Frequently (maybe too frequently), I wonder, "How much is enough?" Have I enough money for retirement in my IRA? Did I make enough food for everyone coming to dinner? Why do I have that feeling that there's never enough time in the day?
A new book "The Stranger in the Woods" describes the life of a hermit in the woods of Maine who spent more than two decades by himself apart from society. For him just being alive was enough. I felt terrified just reading the book review. He was alone, in the woods, by himself, foraging for food – and my initial panicked reaction was to wonder whether he'd have enough money to retire. Of course, the more obvious question was whether he'd find enough food in the winter. For me, the most challenging question was what he did with all his free time.
Sufficiency rarely seems to be a theme in my life – perhaps "enough" is only a coda to life lived in a modern society. Yet, in this week’s Torah reading, we learn that, at least for a moment, the Children of Israel had enough. Asked to contribute items to construct the traveling mishkan – place of indwelling holiness – for the newly received Ten Commandments, the people gave with a willing heart. Moses even received a report that “the people brought much more than enough" (Ex. 36:5). Motivated by willing hearts – which I read as love – there was more than enough.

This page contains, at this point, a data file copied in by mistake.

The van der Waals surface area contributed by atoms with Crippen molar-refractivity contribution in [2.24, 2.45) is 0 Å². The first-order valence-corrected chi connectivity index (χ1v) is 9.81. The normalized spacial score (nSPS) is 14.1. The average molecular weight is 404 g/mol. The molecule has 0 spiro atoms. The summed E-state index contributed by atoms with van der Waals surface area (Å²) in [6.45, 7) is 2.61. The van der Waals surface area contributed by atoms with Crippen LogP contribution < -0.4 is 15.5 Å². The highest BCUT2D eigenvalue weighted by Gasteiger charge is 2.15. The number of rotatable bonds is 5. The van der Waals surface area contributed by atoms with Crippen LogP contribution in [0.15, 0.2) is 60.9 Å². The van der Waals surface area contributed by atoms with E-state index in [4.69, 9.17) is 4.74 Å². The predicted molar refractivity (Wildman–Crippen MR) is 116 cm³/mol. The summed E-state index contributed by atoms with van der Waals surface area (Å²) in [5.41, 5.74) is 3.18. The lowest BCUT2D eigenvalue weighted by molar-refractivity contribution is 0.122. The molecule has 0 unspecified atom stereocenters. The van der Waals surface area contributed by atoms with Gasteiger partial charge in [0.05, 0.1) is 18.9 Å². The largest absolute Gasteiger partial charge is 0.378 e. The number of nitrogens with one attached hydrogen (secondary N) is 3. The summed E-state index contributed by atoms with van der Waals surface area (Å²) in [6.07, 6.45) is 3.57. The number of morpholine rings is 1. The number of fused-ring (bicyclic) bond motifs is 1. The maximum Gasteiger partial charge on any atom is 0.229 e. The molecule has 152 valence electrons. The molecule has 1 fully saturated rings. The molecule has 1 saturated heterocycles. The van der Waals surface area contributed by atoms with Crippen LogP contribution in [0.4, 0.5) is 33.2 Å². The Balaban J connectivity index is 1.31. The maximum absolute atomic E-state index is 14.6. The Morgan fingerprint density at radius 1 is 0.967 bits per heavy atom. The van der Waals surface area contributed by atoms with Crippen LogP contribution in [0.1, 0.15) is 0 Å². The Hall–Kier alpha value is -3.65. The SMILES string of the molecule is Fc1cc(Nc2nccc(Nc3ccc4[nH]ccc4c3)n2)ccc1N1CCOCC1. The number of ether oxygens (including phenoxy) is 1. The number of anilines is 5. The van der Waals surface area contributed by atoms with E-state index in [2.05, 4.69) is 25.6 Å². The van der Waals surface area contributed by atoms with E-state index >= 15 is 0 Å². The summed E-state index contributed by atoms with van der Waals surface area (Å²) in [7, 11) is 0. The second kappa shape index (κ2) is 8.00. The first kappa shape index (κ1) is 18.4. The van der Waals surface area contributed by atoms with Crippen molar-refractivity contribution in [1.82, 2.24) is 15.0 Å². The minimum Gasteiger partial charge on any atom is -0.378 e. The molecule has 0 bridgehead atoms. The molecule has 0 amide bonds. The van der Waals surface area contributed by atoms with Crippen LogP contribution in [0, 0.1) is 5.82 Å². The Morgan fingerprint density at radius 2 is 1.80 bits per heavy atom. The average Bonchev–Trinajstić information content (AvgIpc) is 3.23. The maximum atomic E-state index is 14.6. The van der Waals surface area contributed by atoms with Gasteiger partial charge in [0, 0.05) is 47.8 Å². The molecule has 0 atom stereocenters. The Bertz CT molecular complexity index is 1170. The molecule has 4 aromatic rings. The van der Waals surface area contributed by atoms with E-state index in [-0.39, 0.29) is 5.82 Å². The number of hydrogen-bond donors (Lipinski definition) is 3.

I live in a community where most of us have enough – enough in the bank to meet an emergency, enough to eat for every meal, enough time to exercise at the gym and watch Game of Thrones. What a blessing to be in a community where so many have enough and more. Yet the community Torah describes is not about a community that has enough, but rather a community that gives more than enough.
How does your giving measure up? Do you give more than enough money and time to endeavors worthy of what is holy? The more we give from the love of a willing heart, the more we give (and the more we receive from giving). This is the enough-ness of Torah and spiritual tradition.
If you're an anxious person like me, you might wobble between feeling that you have enough or not enough for retirement, or made or didn't make enough for dinner guests. Maybe the wobbles focus on the wrong sort of enough-ness. Now, I’m also asking whether I give enough, and whether we as a community give enough – more than enough – so that we exercise our love muscles sufficiently.
When we do, then we might experience that day, just like the children of Israel, who gave so much that it was more than enough for holiness to dwell.
R’ Evan J. Krame